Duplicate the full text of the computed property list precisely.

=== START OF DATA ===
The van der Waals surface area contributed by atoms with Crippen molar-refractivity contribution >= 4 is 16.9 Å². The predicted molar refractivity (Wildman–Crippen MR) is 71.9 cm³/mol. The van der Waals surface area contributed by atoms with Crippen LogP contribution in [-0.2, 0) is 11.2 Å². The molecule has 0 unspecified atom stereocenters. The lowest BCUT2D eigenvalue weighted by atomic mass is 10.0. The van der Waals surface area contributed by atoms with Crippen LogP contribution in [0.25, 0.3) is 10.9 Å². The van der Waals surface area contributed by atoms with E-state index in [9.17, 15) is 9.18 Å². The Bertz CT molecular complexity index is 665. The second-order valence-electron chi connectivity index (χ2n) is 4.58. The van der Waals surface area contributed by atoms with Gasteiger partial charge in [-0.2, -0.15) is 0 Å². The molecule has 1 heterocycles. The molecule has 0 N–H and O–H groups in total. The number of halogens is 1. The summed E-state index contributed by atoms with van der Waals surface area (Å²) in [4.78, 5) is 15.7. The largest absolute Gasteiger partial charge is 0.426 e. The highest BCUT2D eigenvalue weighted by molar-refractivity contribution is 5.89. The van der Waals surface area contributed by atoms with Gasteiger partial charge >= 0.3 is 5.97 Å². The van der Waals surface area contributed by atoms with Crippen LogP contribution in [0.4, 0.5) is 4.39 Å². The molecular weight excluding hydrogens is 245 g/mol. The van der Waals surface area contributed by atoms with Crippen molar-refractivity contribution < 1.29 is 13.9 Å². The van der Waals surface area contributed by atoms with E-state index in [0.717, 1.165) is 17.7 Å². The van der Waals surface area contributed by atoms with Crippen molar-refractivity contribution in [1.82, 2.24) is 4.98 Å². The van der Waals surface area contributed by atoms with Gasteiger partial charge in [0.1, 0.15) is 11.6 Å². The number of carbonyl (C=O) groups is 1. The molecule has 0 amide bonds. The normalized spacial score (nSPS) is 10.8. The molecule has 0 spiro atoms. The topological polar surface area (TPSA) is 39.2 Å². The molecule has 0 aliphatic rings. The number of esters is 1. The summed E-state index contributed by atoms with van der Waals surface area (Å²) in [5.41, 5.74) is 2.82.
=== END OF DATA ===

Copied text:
The van der Waals surface area contributed by atoms with Crippen molar-refractivity contribution >= 4 is 16.9 Å². The predicted molar refractivity (Wildman–Crippen MR) is 71.9 cm³/mol. The van der Waals surface area contributed by atoms with Crippen LogP contribution in [-0.2, 0) is 11.2 Å². The molecule has 0 unspecified atom stereocenters. The lowest BCUT2D eigenvalue weighted by atomic mass is 10.0. The van der Waals surface area contributed by atoms with Crippen LogP contribution in [0.25, 0.3) is 10.9 Å². The van der Waals surface area contributed by atoms with E-state index in [9.17, 15) is 9.18 Å². The Bertz CT molecular complexity index is 665. The second-order valence-electron chi connectivity index (χ2n) is 4.58. The van der Waals surface area contributed by atoms with Gasteiger partial charge in [-0.2, -0.15) is 0 Å². The molecule has 1 heterocycles. The molecule has 0 N–H and O–H groups in total. The number of halogens is 1. The summed E-state index contributed by atoms with van der Waals surface area (Å²) in [4.78, 5) is 15.7. The largest absolute Gasteiger partial charge is 0.426 e. The highest BCUT2D eigenvalue weighted by molar-refractivity contribution is 5.89. The van der Waals surface area contributed by atoms with Gasteiger partial charge >= 0.3 is 5.97 Å². The van der Waals surface area contributed by atoms with Crippen LogP contribution in [0.4, 0.5) is 4.39 Å². The molecular weight excluding hydrogens is 245 g/mol. The van der Waals surface area contributed by atoms with Crippen molar-refractivity contribution < 1.29 is 13.9 Å². The van der Waals surface area contributed by atoms with E-state index in [0.717, 1.165) is 17.7 Å². The van der Waals surface area contributed by atoms with Crippen molar-refractivity contribution in [1.82, 2.24) is 4.98 Å². The van der Waals surface area contributed by atoms with Gasteiger partial charge in [0.1, 0.15) is 11.6 Å². The number of carbonyl (C=O) groups is 1. The molecule has 0 amide bonds. The normalized spacial score (nSPS) is 10.8. The molecule has 0 spiro atoms. The topological polar surface area (TPSA) is 39.2 Å². The molecule has 0 aliphatic rings. The number of esters is 1. The summed E-state index contributed by atoms with van der Waals surface area (Å²) in [5.41, 5.74) is 2.82.